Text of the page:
Sri Lanka, a South Asian country, is undergoing an unprecedented economic collapse, placing its government in grave peril.
Sri Lanka, Colombo and South Asia, Sri Lanka, are experiencing an unprecedented economic collapse that puts their government in serious danger.
Much of the public anger was directed at President Gotabaya Rajapaksa and his brother Mahinda Rajapaksa, who accused his critics of driving the country into an economic crisis.
Highlights for protest
Sri Lankans have had to wait in long queues to buy their necessities for months due to the currency crisis, which has caused shortages of food, medicine and imported fuel. Due to the lack of oil, there was a major power outage.
The government had to raise revenue, especially as foreign debt increased due to major infrastructure projects and was partially covered by Chinese loans. But a few days after taking office, Rajapaksa pushed for the largest tax cut in Sri Lanka’s history.
This move caused rapid chaos in the world market. Creditors lowered Sri Lanka’s rating, and the fall in foreign exchange reserves prevented Sri Lanka from borrowing more money. Shortly afterwards, a pandemic broke out, and tourism collapsed again as debt rose.
The Ukrainian war drove up world food and oil prices, making imports more affordable.
National protests call for the Rajapaksa brothers to be expelled, a dramatic reversal of Sri Lanka’s most prominent political dynasty.
The majority of Sinhalese Buddhists on the island hailed Mahinda and Gotabaya Rajapaksa as heroes for bringing the 30-year civil war against Tamil insurgents to an end in 2009. They have grown in popularity despite suspicions of war crimes. Gotabaya was the military strategist who helped end the war and a brutal campaign that crushed the rebels.
Rajapaksa, a family of powerful landowners in the southern province, dominated local elections for years before Mahinda was promoted to national affairs in 2005 when he was elected president.
Gotabaya ran in the presidential election in a highly-formulated nationalist campaign that defeated voters frustrated by the previous administration’s attack.
Critics accused Rajapaksus of relying too heavily on the military to enforce policies, pass legislation undermining independent institutions, and virtually monopolising decision-making.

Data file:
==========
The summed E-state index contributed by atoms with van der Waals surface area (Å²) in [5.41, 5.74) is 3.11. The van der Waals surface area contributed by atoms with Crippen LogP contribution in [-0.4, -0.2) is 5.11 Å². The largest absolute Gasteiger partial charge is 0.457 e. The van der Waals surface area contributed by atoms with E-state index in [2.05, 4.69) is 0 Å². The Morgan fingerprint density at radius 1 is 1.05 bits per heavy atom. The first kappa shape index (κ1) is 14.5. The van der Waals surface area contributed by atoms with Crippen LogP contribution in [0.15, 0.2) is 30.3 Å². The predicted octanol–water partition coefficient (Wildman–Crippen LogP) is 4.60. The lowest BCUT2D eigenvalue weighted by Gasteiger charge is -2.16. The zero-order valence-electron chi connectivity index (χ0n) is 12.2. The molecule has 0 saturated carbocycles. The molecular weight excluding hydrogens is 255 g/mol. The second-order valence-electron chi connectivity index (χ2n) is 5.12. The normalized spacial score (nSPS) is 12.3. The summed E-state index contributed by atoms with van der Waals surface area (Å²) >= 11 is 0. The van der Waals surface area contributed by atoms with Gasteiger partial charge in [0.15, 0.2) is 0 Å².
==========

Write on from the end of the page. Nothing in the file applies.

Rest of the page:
What is going to happen next?
President Rajapaksa did not have a prime minister or cabinet, and his government was immediately dissolved upon his brother’s resignation.
You can now select the next Prime Minister and Member of Parliament to form a government. His election requires the support of a majority of 225 parliamentarians. It is unclear whether he still has sufficient congressional support for his candidate to pass.
The president may try to build a national unity cabinet, but convincing opposition MPs to join will be challenging.
Suppose the president resigns while the prime minister is absent. In that case, the president will serve as interim president for a month while parliament elects members to serve as president until elections are held.
The Rajapaksa isolation campaign will be difficult. It needs the backing of the Speaker of the Folketing, the Supreme Court, and at least 150 members to pass. The process is more difficult because the opposition is not the majority in parliament.
An attempt to sue a federal court throughout the 45 years that Sri Lanka has been controlled under the presidential system has failed.
Despite his extensive authority, the president needs a prime minister and a cabinet to perform his executive duties. Fears of a military takeover have arisen due to the current ambiguity about the president’s and executive’s next steps, particularly if the violence intensifies.